MUSIC ARCHIVES

Getting to Know Brooklyn Bowl, Which Opened This Weekend With an O’Death Show and a Fucked Up Afterparty

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At Brooklyn Bowl’s inaugural concert this past Friday, local country/punk boys O’ Death were, as usual, 3/5ths shirtless, though the nudity was perhaps unnecessary given the new Williamsburg/Greenpoint entertainment complex’s four massive, overly compensatory ceiling fans. Along with the multi-purpose space’s handsome leather sofas, dark wooden tables, full DJ booth, Blue Ribbon food menu, and myriad giant television high-def screens, the venue’s dauntingly massive cooling system perhaps helps explain the 16-lane alley and 594-capacity music venue’s long gestation and $50/hour “premium” lane pricing. (As in: you pay extra to bowl during show times, even though you’ve already shelled out for a ticket just to get in).

At least, so far, they’re being nice about it. “Have a good time, alright?” repeated the ID checker to each entrant when I returned on Sunday, the Bowl being the official after-party spot for the deeply sunburned survivors of Jelly’s relocated and relaunched Pool Parties. The matchingly maroon-shirted and unfailingly polite staffers all appreciably lacked the hipper-than-thou sneer that’s known to characterize the service orbiting around the Bedford L stop: two-tone bowling shoes were dispensed cheerfully, and questions about the “Rock and Roll” gravy and cheese fries’ ingredients were received by servers with an admirable lack of hostility.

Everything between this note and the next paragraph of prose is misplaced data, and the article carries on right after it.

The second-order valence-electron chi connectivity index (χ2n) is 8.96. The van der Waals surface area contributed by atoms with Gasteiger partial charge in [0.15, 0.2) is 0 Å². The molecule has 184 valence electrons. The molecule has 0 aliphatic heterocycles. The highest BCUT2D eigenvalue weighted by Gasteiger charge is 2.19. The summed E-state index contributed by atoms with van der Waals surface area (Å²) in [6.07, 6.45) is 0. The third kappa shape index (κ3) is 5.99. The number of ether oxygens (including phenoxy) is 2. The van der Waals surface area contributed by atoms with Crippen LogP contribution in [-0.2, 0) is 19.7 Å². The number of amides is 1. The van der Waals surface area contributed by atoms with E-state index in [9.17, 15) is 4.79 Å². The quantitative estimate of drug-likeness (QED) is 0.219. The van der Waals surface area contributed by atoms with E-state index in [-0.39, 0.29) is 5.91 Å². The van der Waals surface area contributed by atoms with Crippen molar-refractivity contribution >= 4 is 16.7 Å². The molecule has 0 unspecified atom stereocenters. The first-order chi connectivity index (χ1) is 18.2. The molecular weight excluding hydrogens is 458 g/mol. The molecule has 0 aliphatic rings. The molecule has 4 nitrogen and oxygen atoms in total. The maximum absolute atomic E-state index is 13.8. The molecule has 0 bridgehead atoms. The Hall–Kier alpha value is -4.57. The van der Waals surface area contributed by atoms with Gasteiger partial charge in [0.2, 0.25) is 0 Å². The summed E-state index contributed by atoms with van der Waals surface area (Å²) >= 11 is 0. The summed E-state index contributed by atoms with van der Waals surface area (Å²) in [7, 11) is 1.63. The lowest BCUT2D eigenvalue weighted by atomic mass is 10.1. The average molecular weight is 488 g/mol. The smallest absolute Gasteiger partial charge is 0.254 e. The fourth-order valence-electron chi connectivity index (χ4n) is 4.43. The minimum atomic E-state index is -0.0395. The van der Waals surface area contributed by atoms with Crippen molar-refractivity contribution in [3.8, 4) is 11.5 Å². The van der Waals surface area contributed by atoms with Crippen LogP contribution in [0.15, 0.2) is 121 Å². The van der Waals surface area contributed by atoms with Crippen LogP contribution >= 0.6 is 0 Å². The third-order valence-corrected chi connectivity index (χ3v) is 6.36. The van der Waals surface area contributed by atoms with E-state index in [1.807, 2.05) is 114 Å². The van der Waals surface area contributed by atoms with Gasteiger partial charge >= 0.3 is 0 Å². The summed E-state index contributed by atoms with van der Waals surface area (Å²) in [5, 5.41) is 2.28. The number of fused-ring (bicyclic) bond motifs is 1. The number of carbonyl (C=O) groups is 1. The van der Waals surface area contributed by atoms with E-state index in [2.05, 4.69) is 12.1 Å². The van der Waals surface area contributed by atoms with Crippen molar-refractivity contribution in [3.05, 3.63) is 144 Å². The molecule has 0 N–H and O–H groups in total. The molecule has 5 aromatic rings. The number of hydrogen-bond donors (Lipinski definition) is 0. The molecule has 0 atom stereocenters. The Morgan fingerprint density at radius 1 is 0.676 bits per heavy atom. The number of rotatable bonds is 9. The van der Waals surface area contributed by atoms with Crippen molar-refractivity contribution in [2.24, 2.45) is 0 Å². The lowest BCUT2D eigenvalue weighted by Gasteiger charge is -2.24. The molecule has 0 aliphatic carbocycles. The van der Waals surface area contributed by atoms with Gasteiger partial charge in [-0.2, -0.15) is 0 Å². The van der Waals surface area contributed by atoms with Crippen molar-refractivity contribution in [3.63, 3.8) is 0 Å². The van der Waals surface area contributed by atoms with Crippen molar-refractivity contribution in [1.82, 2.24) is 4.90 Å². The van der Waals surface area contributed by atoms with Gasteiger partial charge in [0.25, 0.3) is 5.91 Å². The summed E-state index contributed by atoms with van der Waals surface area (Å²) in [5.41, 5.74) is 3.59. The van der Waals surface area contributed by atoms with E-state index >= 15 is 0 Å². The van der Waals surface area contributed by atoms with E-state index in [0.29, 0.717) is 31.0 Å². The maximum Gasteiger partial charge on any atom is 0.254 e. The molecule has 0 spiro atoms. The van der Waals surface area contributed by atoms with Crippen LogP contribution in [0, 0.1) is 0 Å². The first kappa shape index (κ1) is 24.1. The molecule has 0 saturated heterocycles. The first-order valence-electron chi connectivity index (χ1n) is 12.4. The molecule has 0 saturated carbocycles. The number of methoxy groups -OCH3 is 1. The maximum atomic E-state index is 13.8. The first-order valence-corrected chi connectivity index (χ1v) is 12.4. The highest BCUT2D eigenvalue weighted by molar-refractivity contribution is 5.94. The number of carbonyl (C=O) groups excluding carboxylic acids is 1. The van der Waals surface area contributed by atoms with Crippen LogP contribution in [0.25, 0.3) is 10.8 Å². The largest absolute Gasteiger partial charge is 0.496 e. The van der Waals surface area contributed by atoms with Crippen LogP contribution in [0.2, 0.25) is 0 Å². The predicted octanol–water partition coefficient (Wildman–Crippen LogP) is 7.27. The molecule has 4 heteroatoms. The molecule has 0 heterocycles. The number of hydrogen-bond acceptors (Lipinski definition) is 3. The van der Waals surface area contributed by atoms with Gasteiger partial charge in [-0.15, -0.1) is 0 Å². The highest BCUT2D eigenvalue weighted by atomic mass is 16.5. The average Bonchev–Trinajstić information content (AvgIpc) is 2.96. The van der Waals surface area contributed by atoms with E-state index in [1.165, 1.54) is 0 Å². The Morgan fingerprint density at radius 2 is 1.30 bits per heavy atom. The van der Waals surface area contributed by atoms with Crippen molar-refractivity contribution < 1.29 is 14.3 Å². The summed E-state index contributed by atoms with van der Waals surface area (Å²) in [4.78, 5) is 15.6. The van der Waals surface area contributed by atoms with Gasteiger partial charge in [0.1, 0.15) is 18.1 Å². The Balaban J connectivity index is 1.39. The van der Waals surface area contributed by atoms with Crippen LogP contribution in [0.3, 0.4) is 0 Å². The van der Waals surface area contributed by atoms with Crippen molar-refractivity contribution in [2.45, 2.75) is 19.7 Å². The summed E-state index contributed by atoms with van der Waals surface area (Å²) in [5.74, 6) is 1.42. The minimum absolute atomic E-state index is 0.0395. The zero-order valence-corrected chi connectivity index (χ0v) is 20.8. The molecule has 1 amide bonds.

Already a notably slick departure from neighboring bowling alley the Gutter, Brooklyn Bowl sported a DJ Sunday night who, as the night wore on, tossed familiar mainstream indie fare on the PA/big screens (Franz Ferdinand and MGMT, back to back!) while yupsters tipsily aimed for the pins. Those mighty ceiling fans, however, kept on spinning. One twenty-something ducked into the smoking area out front, seeking refuge. “It’s cold in there!” he exclaimed. More money, more problems. Brooklyn Bowl, welcome to the neighborhood.

This article from the Village Voice Archive was posted on July 13, 2009

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